YANGON — The sudden arrest of her fiancé by the Myanmar Army shattered Loa Htaw’s dreams. Before Monday—when the Tatmadaw arrested Irrawaddy senior reporter Lawi Weng, also known as U Thein Zaw, on his return from a reporting trip in northern Shan State—the 33-year old Mon woman was thinking about the wedding ring that Lawi had promised to purchase for her ahead of their nuptials in November.
Loa Htaw had recently bought fabric for the traditional Mon clothing that they would both wear for the big day. They had agreed to spend their married life together in Yangon and Mon State. It would mark an end to five years of long-distance love, with Lawi based in Yangon since 2012 and Lao Htaw in Thailand studying for her master’s degree in Global Communication Studies at a university in Bangkok.
“I dreamt of building a very peaceful family with him after we were married. I want to have a son. We would go to monasteries and pagodas together,” Lawi’s fiancée told The Irrawaddy five days after his arrest.
Currently, her partner is in prison, along with two other reporters form the Democratic Voice of Burma, in Hsipaw, a provincial town in northern Shan State. The reporters are charged with violating the Unlawful Associations Act, with the Myanmar Army accusing them of connections with the Ta’ang National Liberation Army (TNLA), a group labeled as “terrorists” by the Shan State parliament.
The reporters had covered the TNLA’s drug burning ceremony on Monday to mark the UN’s International Day against Drug Abuse and were detained shortly after. In the wake of the arrest, The Irrawaddy’s Kyaw Phyo Tha had a conversation with Loa Htaw detailing her reaction to the arrest, her expectations and requests for her boyfriend’s freedom and about Lawi Weng as a person as well.
What are your reactions to Lawi’s arrest?
I have never thought he would go through something like this. We are unprepared to have that kind of situation, and when it happened I had no idea how to deal with it. But I really want to talk to him to ask what I can do for his release.
What do you mean by being ‘unprepared?’
He didn’t seem to think that he would face restrictions on the media under the new [National League for Democracy] government or by the military as well. So he sticks to reporting the truth and what he witnesses, and doesn’t seem to worry about his own safety or wellbeing. Sometimes I worried about him while reading his stories, as most of them are about fighting between government troops and ethnic armed groups and the situations in conflict areas. When I raised my concerns to him, he just replied, ‘No worries. We are now under a democratic government.’
Do you have any requests to make regarding his release?
I want to make a request here to anyone concerned: Please release him. He is an innocent man who did his job as a journalist. As he mostly writes about conflict, it’s natural that he needs to talk to his sources, whoever they are. If not, how can he write stories without verification? He needs to see what is happening out there as well. I believe 100 percent that he is innocent.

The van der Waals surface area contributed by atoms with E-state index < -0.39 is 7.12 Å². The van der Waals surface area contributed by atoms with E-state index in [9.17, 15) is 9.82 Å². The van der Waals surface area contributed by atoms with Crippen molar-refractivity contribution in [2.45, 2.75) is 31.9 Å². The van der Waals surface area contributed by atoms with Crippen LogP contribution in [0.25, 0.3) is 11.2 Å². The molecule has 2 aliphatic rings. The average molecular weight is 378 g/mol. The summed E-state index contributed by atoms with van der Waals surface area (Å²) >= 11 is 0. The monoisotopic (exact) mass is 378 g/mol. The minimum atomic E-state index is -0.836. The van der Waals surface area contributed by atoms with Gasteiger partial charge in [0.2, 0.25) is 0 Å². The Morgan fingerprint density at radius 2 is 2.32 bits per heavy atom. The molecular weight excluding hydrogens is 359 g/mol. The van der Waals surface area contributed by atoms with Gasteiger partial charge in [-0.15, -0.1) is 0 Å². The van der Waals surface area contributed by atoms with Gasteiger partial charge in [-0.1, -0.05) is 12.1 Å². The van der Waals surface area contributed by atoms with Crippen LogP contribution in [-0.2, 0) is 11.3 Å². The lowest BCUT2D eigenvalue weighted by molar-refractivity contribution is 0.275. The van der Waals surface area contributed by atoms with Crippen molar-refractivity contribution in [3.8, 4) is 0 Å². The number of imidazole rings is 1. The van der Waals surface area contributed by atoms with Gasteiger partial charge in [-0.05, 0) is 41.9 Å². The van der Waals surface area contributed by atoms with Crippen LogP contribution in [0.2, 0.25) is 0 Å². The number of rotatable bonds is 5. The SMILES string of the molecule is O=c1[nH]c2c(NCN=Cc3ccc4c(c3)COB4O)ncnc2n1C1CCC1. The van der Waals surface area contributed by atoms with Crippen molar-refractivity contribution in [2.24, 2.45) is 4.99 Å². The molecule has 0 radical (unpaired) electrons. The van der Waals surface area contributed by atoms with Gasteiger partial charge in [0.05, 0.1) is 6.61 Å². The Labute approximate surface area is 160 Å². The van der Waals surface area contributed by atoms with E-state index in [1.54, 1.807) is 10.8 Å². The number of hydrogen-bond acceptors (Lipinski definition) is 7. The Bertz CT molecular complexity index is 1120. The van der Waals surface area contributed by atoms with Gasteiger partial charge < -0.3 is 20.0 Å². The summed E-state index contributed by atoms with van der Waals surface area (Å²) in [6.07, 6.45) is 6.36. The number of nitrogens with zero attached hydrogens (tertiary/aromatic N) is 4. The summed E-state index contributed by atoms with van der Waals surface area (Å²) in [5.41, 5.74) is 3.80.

What are your worries at the moment?
I am worried he was forced by the army to confess before they handed him to the police. I don’t want him spend time in jail. Based on my 17 years of experience knowing him, I swear he is not a guy who would do something bad. If he has to spend more time in jail, I’m afraid it will have impacts on his health—both physically and mentally. Plus, as he is an ethnic Mon, I’m worried that he wouldn’t be seen as speaking properly at the court hearing, because his Burmese is not that good in that kind of situation, despite his knowledge of the language.
When did you two last talk?
I received a message about his safe arrival in Lashio at around 10 p.m. on Saturday. We talked on Friday night before his trip. I complained to him about his frequent travels. He said, ‘I want to go there.’ When I learned about his arrest on Monday afternoon, I called his phone but there was no answer, and then it was switched off.
How would you describe Lawi Weng’s character?
As a very caring person. Whenever he got back from trips, he always brought something for me. He said he had bought a piece of amber from his recent trip in Kachin State, to make me a pendant for a necklace. I haven’t seen it yet as we didn’t have a chance to meet. He is someone who knows me very well. As he is older than me, he is also like a brother who never fails to give me guidance or assistance when I am in need. I feel secure when I am with him.
What will you do now?
I will have to wait for his release. After my dad, he is the man who I respect, love and trust most in my life. I used to tease him, by asking which side he was on: journalism or me. But he never answered. I won’t even mind, if he no longer needs me after his release.